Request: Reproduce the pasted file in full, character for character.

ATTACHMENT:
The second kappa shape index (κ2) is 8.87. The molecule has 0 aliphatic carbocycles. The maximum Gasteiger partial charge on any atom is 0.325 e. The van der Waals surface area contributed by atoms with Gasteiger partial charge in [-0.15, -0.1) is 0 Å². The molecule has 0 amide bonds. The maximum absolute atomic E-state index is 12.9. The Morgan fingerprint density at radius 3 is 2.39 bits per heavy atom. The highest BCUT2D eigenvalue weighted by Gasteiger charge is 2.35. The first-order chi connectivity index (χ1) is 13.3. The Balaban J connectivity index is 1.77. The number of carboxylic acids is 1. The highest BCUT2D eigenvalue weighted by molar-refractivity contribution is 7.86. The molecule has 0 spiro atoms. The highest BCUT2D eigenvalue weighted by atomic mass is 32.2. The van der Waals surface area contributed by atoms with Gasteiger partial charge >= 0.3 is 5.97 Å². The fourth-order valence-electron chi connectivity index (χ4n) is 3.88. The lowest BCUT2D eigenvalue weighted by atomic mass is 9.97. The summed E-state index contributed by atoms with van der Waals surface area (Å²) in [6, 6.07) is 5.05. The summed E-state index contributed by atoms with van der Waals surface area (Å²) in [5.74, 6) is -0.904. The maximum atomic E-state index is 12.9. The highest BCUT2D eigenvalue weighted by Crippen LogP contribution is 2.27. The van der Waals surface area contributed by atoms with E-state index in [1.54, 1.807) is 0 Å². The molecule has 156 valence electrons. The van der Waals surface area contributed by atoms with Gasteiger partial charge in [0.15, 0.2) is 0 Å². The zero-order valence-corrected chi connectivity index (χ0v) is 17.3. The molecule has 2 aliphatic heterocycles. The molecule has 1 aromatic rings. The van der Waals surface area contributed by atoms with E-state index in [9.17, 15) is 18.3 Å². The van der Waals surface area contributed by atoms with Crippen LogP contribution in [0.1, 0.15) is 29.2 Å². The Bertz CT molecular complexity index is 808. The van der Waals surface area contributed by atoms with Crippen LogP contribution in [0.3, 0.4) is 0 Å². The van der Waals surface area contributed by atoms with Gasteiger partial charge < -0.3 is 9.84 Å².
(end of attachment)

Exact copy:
The second kappa shape index (κ2) is 8.87. The molecule has 0 aliphatic carbocycles. The maximum Gasteiger partial charge on any atom is 0.325 e. The van der Waals surface area contributed by atoms with Gasteiger partial charge in [-0.15, -0.1) is 0 Å². The molecule has 0 amide bonds. The maximum absolute atomic E-state index is 12.9. The Morgan fingerprint density at radius 3 is 2.39 bits per heavy atom. The highest BCUT2D eigenvalue weighted by Gasteiger charge is 2.35. The first-order chi connectivity index (χ1) is 13.3. The Balaban J connectivity index is 1.77. The number of carboxylic acids is 1. The highest BCUT2D eigenvalue weighted by molar-refractivity contribution is 7.86. The molecule has 0 spiro atoms. The highest BCUT2D eigenvalue weighted by atomic mass is 32.2. The van der Waals surface area contributed by atoms with Gasteiger partial charge >= 0.3 is 5.97 Å². The fourth-order valence-electron chi connectivity index (χ4n) is 3.88. The lowest BCUT2D eigenvalue weighted by atomic mass is 9.97. The summed E-state index contributed by atoms with van der Waals surface area (Å²) in [6, 6.07) is 5.05. The summed E-state index contributed by atoms with van der Waals surface area (Å²) in [5.74, 6) is -0.904. The maximum atomic E-state index is 12.9. The highest BCUT2D eigenvalue weighted by Crippen LogP contribution is 2.27. The van der Waals surface area contributed by atoms with E-state index in [1.54, 1.807) is 0 Å². The molecule has 156 valence electrons. The van der Waals surface area contributed by atoms with Gasteiger partial charge in [0.15, 0.2) is 0 Å². The zero-order valence-corrected chi connectivity index (χ0v) is 17.3. The molecule has 2 aliphatic heterocycles. The molecule has 1 aromatic rings. The van der Waals surface area contributed by atoms with E-state index in [9.17, 15) is 18.3 Å². The van der Waals surface area contributed by atoms with Crippen LogP contribution in [0.1, 0.15) is 29.2 Å². The Bertz CT molecular complexity index is 808. The van der Waals surface area contributed by atoms with Crippen LogP contribution in [0.3, 0.4) is 0 Å². The van der Waals surface area contributed by atoms with Gasteiger partial charge < -0.3 is 9.84 Å².